On the occasion of the Open Access week I am pleased to present an interview with Bo-Christer Björk, Professor of Information Systems Science at the Swedish School of Economics and Business Administration in Helsinki, Finland, and one of the most prominent open access researchers, having more than 3300 citations and h-index 28, according to Google Scholar.
WK: You are the author or co-author of a significant number of peer reviewed papers on open access. What turned you to study this problem?
Bo-Christer Björk: I used to work in the field of information technology in construction, and I was working with an international, scientific network. In 1995, we realized that the Internet offers great opportunities for scientific communication. At this time there were no electronic journals published by mainstream publishers, thus we set up our own OA, on-line journal: ITcon – Journal of Information Technologies in Construction. The journal still exists and it is a voluntary effort – free for both authors and readers. I was the editor of ITcon for almost 16 years. It was because of this involvement that I started to promote open access in Finland and Sweden, and finally together with a colleague, I decided to start researching open access in 2002. We received a grant from the European Union and conducted a big research project, SciX. And slowly I turned from being a lobbyist to a researcher in the field.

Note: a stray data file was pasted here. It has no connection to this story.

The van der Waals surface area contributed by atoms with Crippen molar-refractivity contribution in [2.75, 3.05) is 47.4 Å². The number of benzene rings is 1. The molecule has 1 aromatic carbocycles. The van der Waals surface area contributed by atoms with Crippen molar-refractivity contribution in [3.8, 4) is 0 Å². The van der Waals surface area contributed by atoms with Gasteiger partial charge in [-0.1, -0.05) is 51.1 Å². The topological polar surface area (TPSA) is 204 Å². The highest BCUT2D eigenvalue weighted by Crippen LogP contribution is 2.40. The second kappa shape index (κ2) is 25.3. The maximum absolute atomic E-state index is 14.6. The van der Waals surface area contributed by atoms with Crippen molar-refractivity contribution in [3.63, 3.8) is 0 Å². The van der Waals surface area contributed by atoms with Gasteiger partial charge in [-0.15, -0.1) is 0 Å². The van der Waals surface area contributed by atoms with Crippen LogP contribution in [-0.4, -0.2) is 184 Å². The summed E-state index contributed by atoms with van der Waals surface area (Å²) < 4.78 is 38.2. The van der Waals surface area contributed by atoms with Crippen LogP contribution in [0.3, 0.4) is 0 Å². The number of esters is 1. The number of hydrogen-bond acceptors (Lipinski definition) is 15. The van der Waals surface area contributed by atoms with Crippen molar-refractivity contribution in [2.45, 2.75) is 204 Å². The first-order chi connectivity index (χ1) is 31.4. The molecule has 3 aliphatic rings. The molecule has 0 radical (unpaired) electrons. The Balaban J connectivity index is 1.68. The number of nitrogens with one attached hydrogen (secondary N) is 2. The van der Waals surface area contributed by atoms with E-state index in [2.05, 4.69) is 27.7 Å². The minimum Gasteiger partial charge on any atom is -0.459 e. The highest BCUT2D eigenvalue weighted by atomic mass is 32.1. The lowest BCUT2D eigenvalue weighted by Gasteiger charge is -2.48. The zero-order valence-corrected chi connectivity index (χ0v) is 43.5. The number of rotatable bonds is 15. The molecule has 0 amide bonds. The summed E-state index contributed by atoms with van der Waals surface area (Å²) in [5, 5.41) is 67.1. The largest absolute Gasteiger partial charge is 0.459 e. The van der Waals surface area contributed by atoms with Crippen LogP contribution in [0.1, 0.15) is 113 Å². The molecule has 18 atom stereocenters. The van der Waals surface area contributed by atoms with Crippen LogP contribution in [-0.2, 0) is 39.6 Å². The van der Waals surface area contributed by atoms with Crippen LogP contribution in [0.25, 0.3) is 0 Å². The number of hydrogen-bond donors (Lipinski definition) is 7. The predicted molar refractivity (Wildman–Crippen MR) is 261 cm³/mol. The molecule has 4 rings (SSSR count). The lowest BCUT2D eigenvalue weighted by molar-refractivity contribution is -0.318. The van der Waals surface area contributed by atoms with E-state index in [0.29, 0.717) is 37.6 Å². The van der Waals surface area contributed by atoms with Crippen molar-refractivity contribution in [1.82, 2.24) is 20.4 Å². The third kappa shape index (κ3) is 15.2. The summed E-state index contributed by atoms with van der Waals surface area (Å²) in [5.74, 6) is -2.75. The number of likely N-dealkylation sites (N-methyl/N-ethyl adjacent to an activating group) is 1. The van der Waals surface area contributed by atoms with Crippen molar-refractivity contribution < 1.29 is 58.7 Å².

This occurred because there are a lot of people who are promoting open access, talking or blogging about it, but there is relatively little empirical research about open access.
At this moment you are not a very active participant of Internet discussions on open access. What do you think about the current state of discussions on open access – is it rooted in problems that can be observed in research or not?
Some of the people who blog about and discuss OA are revolutionaries, and are split into factions like the Mensheviks and the Bolsheviks who believe that they knows the truth and everybody else is wrong. They want to promote open access, but believe that the other guys who are also promoting open access are doing it in the wrong way. That is why my coworkers and I allow our results to speak for themselves. This is our participation in this discussion. Our works are downloaded and cited frequently and I think it is a very good way of participating in this discussion.
There are real problems that are discussed by the community, but these discussions are confusing. To give you two examples: one problem is the serial crisis, which manifests itself with high prices of journal subscriptions. Many believed that open access would solve this problem. Based on research, I do not think that open access will make the whole publication process much cheaper, the big savings come downstream in the usage phase. Secondly, there are also people who believe that predatory journals are a big threat to science, but I do not think that is true, except for them damaging the reputation of open access.
According to its opponents, open access is redundant because authors do not care about readership so much, they just want to publish in prestigious, high profile journals and receive rigorous peer review. Some OA opponents claim that too much attention is paid to problem of access, while the true problem of scientific publishing is quality. What do you think about this?